Daniel Craig is a new kind of Bond. His startlingly blue eyes, not to mention his Bowflex physique, expose a vitality and physical presence that surpasses even Sean Connery (though it’s slightly hampered by the frequent Derek Zoolander impersonation). Still, Craig’s vitality shines through a rough exterior that is sometimes lacking in the debonair luster of previous Bonds.
Pecs. Check. Biceps. Check. Six pack. Check. Fluffy Chest Hair...
Daniel Craig’s roughshod manner is actually quite appropriate for Casino Royale though many people won’t realize it.
Despite a few early references, the film largely glosses over the fact that Casino Royale marks the very first appearance of James Bond. Creator Ian Fleming wrote a number of stories about the British spy with Casino Royale as the first. Consequently, Bond has just been promoted as a “double-O” operative and it shows. His skills are already world class, but his judgment isn’t always perfect and a new emotional vulnerability peeks out from time to time. These flaws add a brand new dimension to the Bond franchise.
Perhaps for the first time, James Bond is a real character with meaningful weaknesses and imperfections. Even with Sean Connery, James Bond was never more than a dashing black tux; a tux that could kill men and seduce women with ease, but one incapable of indecision and reflection. In one scene from Casino Royale, Daniel Craig pauses to study his mirrored image after killing an assailant. The hinted vulnerability reveals the price for his constant composure. This serious side of James Bond hasn’t gotten much attention before and its appearance is just one of many changes in the 007 franchise.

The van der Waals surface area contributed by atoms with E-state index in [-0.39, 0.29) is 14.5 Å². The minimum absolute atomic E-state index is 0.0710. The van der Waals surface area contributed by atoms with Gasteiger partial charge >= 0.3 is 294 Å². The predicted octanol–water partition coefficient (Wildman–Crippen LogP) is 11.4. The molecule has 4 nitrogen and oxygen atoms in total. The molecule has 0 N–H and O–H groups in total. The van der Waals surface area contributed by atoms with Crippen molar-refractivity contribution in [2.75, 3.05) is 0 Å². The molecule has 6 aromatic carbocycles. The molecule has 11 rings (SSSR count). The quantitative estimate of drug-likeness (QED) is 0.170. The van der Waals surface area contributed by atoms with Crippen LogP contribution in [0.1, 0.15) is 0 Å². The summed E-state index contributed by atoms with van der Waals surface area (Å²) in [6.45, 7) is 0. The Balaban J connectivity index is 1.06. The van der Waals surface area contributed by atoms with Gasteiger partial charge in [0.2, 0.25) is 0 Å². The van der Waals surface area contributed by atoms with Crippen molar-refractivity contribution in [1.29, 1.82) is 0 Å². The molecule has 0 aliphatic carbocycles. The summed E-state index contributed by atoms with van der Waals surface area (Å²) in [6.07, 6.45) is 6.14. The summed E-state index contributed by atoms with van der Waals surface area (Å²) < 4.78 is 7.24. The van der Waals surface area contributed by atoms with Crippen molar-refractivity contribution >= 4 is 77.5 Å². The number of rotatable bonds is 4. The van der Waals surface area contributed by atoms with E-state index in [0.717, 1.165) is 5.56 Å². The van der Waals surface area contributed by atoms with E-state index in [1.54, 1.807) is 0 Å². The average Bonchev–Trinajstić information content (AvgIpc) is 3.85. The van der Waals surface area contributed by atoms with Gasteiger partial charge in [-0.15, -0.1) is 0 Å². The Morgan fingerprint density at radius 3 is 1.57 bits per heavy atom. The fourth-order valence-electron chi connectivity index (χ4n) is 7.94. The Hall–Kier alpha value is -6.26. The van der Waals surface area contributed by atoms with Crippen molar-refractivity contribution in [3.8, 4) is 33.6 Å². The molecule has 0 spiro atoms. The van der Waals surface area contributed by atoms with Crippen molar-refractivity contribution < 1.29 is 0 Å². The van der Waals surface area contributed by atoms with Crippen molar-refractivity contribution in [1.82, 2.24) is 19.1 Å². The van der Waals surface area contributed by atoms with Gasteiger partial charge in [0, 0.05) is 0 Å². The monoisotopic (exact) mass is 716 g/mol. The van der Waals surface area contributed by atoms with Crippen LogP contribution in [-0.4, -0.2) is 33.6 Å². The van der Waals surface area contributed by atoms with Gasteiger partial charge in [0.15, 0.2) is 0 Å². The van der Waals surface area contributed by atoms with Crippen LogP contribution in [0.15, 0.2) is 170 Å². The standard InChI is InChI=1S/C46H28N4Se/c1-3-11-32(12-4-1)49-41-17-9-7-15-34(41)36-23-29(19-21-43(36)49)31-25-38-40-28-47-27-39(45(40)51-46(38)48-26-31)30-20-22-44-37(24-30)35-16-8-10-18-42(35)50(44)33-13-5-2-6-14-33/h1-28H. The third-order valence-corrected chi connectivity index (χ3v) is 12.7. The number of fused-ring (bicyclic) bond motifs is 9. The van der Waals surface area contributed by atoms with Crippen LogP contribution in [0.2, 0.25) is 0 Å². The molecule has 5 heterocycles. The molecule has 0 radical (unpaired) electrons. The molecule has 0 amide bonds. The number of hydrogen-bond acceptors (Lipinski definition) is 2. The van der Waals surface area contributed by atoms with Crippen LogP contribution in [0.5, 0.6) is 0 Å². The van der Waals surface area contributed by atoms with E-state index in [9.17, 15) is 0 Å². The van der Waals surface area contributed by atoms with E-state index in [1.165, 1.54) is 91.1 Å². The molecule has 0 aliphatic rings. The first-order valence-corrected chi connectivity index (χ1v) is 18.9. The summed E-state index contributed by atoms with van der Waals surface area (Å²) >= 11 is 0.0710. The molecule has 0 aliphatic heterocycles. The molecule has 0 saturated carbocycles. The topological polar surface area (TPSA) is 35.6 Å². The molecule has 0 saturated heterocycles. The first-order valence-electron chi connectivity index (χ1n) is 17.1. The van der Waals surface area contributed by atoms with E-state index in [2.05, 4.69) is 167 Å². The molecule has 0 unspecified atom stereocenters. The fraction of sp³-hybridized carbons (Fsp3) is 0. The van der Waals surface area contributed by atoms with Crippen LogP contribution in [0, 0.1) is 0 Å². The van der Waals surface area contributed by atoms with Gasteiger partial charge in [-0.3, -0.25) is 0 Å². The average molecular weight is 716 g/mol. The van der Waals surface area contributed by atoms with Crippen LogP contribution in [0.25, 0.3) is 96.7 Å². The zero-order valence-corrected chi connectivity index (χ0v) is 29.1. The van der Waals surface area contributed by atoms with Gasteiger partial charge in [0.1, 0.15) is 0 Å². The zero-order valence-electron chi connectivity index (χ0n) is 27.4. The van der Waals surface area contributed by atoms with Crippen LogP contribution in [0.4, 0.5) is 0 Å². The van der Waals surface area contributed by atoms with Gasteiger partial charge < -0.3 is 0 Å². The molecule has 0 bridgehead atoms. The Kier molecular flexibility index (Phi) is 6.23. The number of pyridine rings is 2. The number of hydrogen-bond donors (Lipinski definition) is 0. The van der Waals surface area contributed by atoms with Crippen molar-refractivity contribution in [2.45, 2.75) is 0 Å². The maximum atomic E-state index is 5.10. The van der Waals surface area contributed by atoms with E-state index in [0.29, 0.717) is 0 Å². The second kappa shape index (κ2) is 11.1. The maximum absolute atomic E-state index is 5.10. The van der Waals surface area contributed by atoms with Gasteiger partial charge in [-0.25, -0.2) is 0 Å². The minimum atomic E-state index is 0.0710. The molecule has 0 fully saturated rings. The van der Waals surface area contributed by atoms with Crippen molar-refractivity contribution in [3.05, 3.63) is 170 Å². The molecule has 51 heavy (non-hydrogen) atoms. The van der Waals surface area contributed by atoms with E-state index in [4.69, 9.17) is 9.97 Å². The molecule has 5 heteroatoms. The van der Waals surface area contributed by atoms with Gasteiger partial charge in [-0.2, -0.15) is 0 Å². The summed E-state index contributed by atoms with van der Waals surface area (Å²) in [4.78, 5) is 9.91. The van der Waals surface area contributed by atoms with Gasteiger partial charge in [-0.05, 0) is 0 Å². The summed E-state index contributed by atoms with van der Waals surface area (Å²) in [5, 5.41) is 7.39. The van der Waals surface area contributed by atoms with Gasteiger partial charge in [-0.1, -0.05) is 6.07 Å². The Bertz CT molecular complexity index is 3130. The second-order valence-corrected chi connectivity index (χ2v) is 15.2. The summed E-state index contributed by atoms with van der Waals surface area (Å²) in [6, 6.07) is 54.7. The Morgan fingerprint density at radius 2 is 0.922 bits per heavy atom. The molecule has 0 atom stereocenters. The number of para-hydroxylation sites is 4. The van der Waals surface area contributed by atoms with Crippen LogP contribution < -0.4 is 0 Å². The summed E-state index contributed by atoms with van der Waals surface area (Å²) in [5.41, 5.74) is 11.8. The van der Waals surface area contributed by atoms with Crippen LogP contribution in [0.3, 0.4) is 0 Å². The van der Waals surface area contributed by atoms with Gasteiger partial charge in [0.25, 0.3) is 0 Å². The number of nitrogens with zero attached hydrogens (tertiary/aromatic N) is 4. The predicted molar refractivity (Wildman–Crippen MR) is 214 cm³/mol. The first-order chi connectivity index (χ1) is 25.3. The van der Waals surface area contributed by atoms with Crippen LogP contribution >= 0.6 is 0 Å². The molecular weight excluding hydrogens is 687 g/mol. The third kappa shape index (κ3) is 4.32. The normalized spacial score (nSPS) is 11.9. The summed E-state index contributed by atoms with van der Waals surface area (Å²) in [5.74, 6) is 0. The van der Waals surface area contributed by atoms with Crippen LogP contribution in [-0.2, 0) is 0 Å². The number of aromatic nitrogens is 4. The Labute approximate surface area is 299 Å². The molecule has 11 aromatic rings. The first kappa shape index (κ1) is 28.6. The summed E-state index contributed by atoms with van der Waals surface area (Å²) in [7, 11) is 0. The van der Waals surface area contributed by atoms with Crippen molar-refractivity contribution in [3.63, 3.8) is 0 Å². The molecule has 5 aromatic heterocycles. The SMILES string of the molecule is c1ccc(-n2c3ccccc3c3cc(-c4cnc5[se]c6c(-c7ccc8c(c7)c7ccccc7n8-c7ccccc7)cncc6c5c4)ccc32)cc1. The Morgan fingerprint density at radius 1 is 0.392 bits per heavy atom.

The excessive camp and groan inducing puns of the Brosnan films have been thankfully discarded, but don’t worry too much because director Martin Campbell has infused Casino Royale with a much more intelligent and sharper sense of humor. Also new is an honest to goodness relationship between Daniel Craig and the latest “Bond girl,” Vesper Lynd (played by a reasonably deft Eva Green). Watching their relationship develop is one of the surprising joys of the film but their chemistry does occasionally falter. The action sequences also come off well, thanks in large part to Daniel Craig’s obvious athleticism.
Casino Royale isn’t without flaws. As charismatic as Daniel Craig is, he doesn’t quite have the confidence and assurance of a Pierce Brosnan (not to mention Sean Connery). In more than one scene James Bond does not look as composed as he should and not all of these momentary weaknesses seem part of the script. Playing along with the theme of a James Bond coming into his own, the music often teases at playing the famous Bond theme before finally giving in. But besides the catchy theme, most of the music is generic and forgettable. Action scenes in particular receive poor musical accompaniment. And despite the film’s emphasis on character development, the bad guys are both banal and bland.
Ironically, Casino Royale’s plot is completely insignificant despite being penned by creator Ian Fleming. The key to the film and the franchise has always been James Bond and everything else, plot included, has always been secondary.
Daniel Craig is mostly successful as the newest incarnation of the Suited One. His physical demeanor is tastefully offset by a dry wit and a lighter arrogance than previous Bonds. Casino Royale is smart and stylish enough that fans will still hang around for this grittier and more realistic (in a way) 007. And now when discussing the best Bond actors, Daniel Craig deserves a word in the conversation, even if he is short on fluffy chest hair.